Prof Nicholas Chew
Tan Tock Seng Hospital
Abstract: Burnout is a phenomenon that affects many in the human services industries. In healthcare it is often quoted that about 25% of healthcare workers will suffer from burnout at some point in their careers. We will explore the impact of burnout in clinicians, educators and learners and discuss some ways to manage the problem
Prof. Kwon Oh Nam
Seoul National University, Korea
Abstract: Practical knowledge is a part of pedagogical content knowledge that teachers must develop for empowering learners. In this lecture we will examine how Methods courses in South Korea, Singapore, Germany, and United States advance practical knowledge. The analysis will provide us with a way to improve practical knowledge of teachers through an innovative Methods course that uses collaborative questioning.
Prof Jiansheng BAO
Department of Mathematics, East China Normal University
Abstract: Teaching with variation is a traditional mathematics teaching style in China Mainland. Phenomenography is a learning theory introduced by F. Marton. Based on a collaborative research project, we developed an instructional design tool to help mathematics teachers to use the strategies of teaching with variation effectively. The lecture will mainly introduce this tool based on several lesson studies.
Prof Toh Pee Choon
Abstract: What is mathematics? If you ask students, the majority of their answers would invariably revolve around calculations, formulas and possibly the fact that every problem has a definite numerical answer. A mathematician on the other hand would describe mathematics as a process of discovery, a search for structure, which involves exploring, experimenting, conjecturing and reasoning. Often times, the problems to be solved are not well defined, let alone the answers. In this lecture, we will explore how to bridge the gap between the students’ and the mathematicians’ experiences of doing mathematics.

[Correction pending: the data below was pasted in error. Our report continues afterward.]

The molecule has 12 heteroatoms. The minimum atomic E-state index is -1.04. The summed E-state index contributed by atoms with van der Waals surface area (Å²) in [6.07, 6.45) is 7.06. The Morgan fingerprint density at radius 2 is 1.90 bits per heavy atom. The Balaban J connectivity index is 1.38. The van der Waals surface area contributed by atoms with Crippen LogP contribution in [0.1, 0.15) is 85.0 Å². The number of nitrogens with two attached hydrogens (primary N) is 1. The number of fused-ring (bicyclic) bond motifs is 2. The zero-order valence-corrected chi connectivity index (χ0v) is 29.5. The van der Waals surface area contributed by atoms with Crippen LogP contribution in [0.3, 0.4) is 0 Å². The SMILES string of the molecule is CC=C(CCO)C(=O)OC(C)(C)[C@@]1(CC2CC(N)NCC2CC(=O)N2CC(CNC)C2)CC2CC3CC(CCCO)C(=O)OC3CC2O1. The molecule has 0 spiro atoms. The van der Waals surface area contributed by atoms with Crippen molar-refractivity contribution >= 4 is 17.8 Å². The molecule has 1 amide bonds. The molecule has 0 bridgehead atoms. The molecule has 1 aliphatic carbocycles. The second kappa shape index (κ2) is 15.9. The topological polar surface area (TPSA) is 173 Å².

Prof Manu Kapur
Hong Kong Institute of Education
Abstract: Failure can be productive. In this lecture the development of mathematical way of thinking and being through productive failure will be demonstrated and explored.
Prof Glenda Anthony
Abstract: Clearly, empowering mathematics learners demands that students form positive relationship with and in mathematics; relationships that embrace feelings of competence. As teachers, the mathematical and social obligations we set up and value in the classroom impact on students’ notions of competence. Rather than defining competence as an attribute of the individual—the ‘what’ a student needs to know or do in order to be considered successful—this presentation considers how competence can be constructed within classroom interactions. In understanding how we define and assign competence it is important that we look closely at who gets to share their ideas in the classroom and what sorts of thinking and mathematical practices are valued. For example, in one class, competence may be determined by using the right methods, and in another class, students may be constructed as competent when they participate in acts of sense making. This presentation will illustrate how the opportunities for students to be understood as being competent depend on the tasks that they are assigned to work on, and the agency and accountability with which they are positioned to do that work.
Dr Cheng Lu Pien
National Institute of Education (Singapore)
Abstract: Self-regulation is an essential characteristic of effective learning. Hence, teachers are empowering students in the learning of Mathematics when they develop self-regulated learners in the Primary Mathematics classrooms. The talk will present some instructional approaches that teachers could use to engage learners in the Primary Mathematics classroom so that learners are empowered and eager to learn. In particular, a model of self-regulated learning will be presented to support the development of instructional practices that cultivate self-regulated learning behaviours.
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